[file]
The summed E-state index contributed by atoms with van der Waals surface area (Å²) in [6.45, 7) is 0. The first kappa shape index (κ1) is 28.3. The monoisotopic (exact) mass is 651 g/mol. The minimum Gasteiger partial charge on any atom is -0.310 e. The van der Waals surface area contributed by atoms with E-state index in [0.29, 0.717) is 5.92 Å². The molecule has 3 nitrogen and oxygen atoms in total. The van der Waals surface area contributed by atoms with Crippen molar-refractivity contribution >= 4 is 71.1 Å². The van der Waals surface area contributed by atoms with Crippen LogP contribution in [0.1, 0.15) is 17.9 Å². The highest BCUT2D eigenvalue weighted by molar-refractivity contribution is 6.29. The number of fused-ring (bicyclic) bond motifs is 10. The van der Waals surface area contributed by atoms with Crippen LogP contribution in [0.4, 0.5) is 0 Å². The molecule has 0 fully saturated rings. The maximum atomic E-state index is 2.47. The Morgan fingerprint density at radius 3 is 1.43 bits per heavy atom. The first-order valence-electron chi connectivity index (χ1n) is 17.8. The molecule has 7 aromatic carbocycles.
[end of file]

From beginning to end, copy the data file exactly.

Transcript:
The summed E-state index contributed by atoms with van der Waals surface area (Å²) in [6.45, 7) is 0. The first kappa shape index (κ1) is 28.3. The monoisotopic (exact) mass is 651 g/mol. The minimum Gasteiger partial charge on any atom is -0.310 e. The van der Waals surface area contributed by atoms with E-state index in [0.29, 0.717) is 5.92 Å². The molecule has 3 nitrogen and oxygen atoms in total. The van der Waals surface area contributed by atoms with Crippen molar-refractivity contribution >= 4 is 71.1 Å². The van der Waals surface area contributed by atoms with Crippen LogP contribution in [0.1, 0.15) is 17.9 Å². The highest BCUT2D eigenvalue weighted by molar-refractivity contribution is 6.29. The number of fused-ring (bicyclic) bond motifs is 10. The van der Waals surface area contributed by atoms with Crippen LogP contribution in [0.4, 0.5) is 0 Å². The molecule has 0 fully saturated rings. The maximum atomic E-state index is 2.47. The Morgan fingerprint density at radius 3 is 1.43 bits per heavy atom. The first-order valence-electron chi connectivity index (χ1n) is 17.8. The molecule has 7 aromatic carbocycles.